By Lexi Browning
For The WV Press Association
CHARLESTON, W.Va. — Legislation that will allow retired educators to serve as substitute teachers in districts of critical need passed the House Education Committee Wednesday.
Delegate Paul Espinosa, R-Jefferson, chairman of the House Education Committee and lead sponsor on House Bill 2637, which updates and renews existing code regarding reemployment of retirees in the state. The existing code currently requires tri-annual renewal based on federal mandates and is up for consideration this session.
Delegates Joe Statler, R-Monongalia, Jill Upson, R-Jefferson, Saira Blair, R-Berkeley, Marshall Wilson, R-Berkeley, Steve Westfall, R-Jackson, Roger Romine, R-Tyler, Joshua Higginbotham, R-Putnam, Jason Harshbarger, R-Ritchie, Roy Cooper, R-Summers and Michael Folk, R-Berkeley, co-sponsored the bill.
“One of the things we’ve heard from our superintendent and our K-12 education leadership is that we’re facing the challenge of having an inadequate number of educators in our schools,” Espinosa said. “We have a number of retired teachers in our state, fortunately, who are able and willing to continue serving our students.”
This year, however, Espinosa aims to add an additional benefit for retirees who accept the positions in areas of critical need.
“There are situations where our school districts have a challenge recruiting personnel in critical areas,” Espinosa said. “This legislation authorizes county boards to pay from local funds a one-time financial assistance, such as a signing bonus or moving expenses, in order to provide districts with an additional tool to incentivize candidates to take positions here in West Virginia.”
Speech pathologists and school nurses are also included in the bill’s provisions.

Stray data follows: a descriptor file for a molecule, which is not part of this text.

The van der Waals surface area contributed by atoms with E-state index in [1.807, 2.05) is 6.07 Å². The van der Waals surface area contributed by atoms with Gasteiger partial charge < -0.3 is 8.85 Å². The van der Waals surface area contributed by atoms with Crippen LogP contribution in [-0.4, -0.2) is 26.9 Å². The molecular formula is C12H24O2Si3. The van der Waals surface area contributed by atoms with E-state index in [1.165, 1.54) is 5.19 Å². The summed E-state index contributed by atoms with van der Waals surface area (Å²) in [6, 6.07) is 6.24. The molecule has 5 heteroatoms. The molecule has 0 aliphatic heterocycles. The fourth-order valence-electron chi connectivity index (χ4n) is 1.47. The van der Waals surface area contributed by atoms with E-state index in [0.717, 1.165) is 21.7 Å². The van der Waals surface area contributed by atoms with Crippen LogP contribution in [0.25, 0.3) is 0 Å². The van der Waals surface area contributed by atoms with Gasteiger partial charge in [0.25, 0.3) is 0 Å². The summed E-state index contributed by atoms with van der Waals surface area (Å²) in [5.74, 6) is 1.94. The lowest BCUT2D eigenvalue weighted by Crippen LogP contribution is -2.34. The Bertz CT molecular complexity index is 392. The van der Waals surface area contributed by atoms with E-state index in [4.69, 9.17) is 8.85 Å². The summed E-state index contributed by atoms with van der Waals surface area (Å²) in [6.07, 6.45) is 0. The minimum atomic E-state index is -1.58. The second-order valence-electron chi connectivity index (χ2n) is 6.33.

In speaking with newly hired educators statewide, Espinosa said two factors have driven educators to relocate or stay in West Virginia: family connections and the state’s specialty programs, specifically the at-risk initiatives.
Delegate Bill Anderson, R-Wood, a former educator, said the financial incentives of the state’s National Board Certification program are also an attractive factor for bringing and maintaining educators.
“In some of the counties, specifically Wood County, between what the state puts in and what the county puts in, if a teacher receives their National Board Certification, which is renewable, they will receive several thousand additional dollars each year,” Anderson said.
Both agreed that for border counties specifically, maintaining teaching staff presents challenges when it comes to competitive pay.
“I serve Jefferson County, which is surrounded on three sides by Virginia, and individuals can drive literally 15 or 20 minutes to be in another school districts where salaries are considerably higher. I support trying to make our pay more competitive and I’ve been an advocate for locality pay for border counties.”
In Gov. Jim Justice’s inaugural State of the State, he vowed to increase the classroom salaries by two percent, adding he was “ashamed” he couldn’t do more.
For a new educator in West Virginia with zero years of experience, the average salary is $33,684, according to the West Virginia Department of Education. Currently there are 310 teaching positions available statewide.
In 2014, state lawmakers passed a $1,000 across-the-board salary increase for teachers. This investment, Espinosa said, came from within that year’s fiscal budget.
“It cost $39 million, but we found that in our budget without having to raise taxes,” Espinosa said. “Obviously that’s a little more challenging with the state’s budget gap, but I would certainly love to provide our educators and school service personnel with more competitive pay.”
As for tackling the budget gap, Espinosa said he and Anderson, who both serve on the House Finance Committee, hope to reveal framework for a budget “within the next week or so.”
“Within that framework is where we’ll have to make a final decision on what we can do this year for more competitive teacher pay,” Espinosa said.